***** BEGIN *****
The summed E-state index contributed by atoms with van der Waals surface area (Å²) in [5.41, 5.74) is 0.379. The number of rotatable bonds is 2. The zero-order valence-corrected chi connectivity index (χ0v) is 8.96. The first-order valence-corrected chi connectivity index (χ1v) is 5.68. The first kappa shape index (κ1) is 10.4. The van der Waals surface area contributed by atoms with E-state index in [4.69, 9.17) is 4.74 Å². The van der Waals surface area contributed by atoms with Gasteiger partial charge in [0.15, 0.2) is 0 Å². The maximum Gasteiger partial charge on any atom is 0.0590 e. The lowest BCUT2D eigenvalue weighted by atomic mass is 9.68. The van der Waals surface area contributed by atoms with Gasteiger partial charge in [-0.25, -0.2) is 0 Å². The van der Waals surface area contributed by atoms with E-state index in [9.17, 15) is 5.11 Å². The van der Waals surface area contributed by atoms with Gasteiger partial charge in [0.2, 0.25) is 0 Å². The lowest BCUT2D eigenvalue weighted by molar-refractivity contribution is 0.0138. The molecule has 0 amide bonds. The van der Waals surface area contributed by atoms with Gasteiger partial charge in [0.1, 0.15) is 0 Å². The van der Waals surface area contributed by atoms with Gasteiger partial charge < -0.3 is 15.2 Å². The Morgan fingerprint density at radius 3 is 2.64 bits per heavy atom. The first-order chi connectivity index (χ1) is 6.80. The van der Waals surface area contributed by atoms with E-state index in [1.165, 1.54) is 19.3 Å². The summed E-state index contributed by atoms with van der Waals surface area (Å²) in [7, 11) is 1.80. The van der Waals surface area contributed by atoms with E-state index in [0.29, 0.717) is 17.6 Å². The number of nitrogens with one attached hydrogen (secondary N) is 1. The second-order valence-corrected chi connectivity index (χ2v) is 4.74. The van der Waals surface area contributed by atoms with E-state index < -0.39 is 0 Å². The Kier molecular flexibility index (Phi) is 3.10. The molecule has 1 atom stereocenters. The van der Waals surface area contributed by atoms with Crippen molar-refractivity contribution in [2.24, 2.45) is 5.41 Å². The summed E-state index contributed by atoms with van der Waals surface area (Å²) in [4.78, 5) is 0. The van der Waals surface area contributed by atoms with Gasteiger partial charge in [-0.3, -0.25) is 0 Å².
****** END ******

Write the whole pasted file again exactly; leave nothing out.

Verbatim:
The summed E-state index contributed by atoms with van der Waals surface area (Å²) in [5.41, 5.74) is 0.379. The number of rotatable bonds is 2. The zero-order valence-corrected chi connectivity index (χ0v) is 8.96. The first-order valence-corrected chi connectivity index (χ1v) is 5.68. The first kappa shape index (κ1) is 10.4. The van der Waals surface area contributed by atoms with E-state index in [4.69, 9.17) is 4.74 Å². The van der Waals surface area contributed by atoms with Gasteiger partial charge in [0.15, 0.2) is 0 Å². The maximum Gasteiger partial charge on any atom is 0.0590 e. The lowest BCUT2D eigenvalue weighted by atomic mass is 9.68. The van der Waals surface area contributed by atoms with Gasteiger partial charge in [-0.25, -0.2) is 0 Å². The van der Waals surface area contributed by atoms with E-state index in [9.17, 15) is 5.11 Å². The van der Waals surface area contributed by atoms with Gasteiger partial charge in [0.2, 0.25) is 0 Å². The lowest BCUT2D eigenvalue weighted by molar-refractivity contribution is 0.0138. The molecule has 0 amide bonds. The van der Waals surface area contributed by atoms with Gasteiger partial charge in [0.1, 0.15) is 0 Å². The van der Waals surface area contributed by atoms with Gasteiger partial charge < -0.3 is 15.2 Å². The Morgan fingerprint density at radius 3 is 2.64 bits per heavy atom. The first-order chi connectivity index (χ1) is 6.80. The van der Waals surface area contributed by atoms with E-state index in [1.165, 1.54) is 19.3 Å². The summed E-state index contributed by atoms with van der Waals surface area (Å²) in [7, 11) is 1.80. The van der Waals surface area contributed by atoms with E-state index in [0.29, 0.717) is 17.6 Å². The number of nitrogens with one attached hydrogen (secondary N) is 1. The second-order valence-corrected chi connectivity index (χ2v) is 4.74. The van der Waals surface area contributed by atoms with E-state index < -0.39 is 0 Å². The Kier molecular flexibility index (Phi) is 3.10. The molecule has 1 atom stereocenters. The van der Waals surface area contributed by atoms with Crippen molar-refractivity contribution in [2.24, 2.45) is 5.41 Å². The summed E-state index contributed by atoms with van der Waals surface area (Å²) in [4.78, 5) is 0. The van der Waals surface area contributed by atoms with Gasteiger partial charge in [-0.3, -0.25) is 0 Å².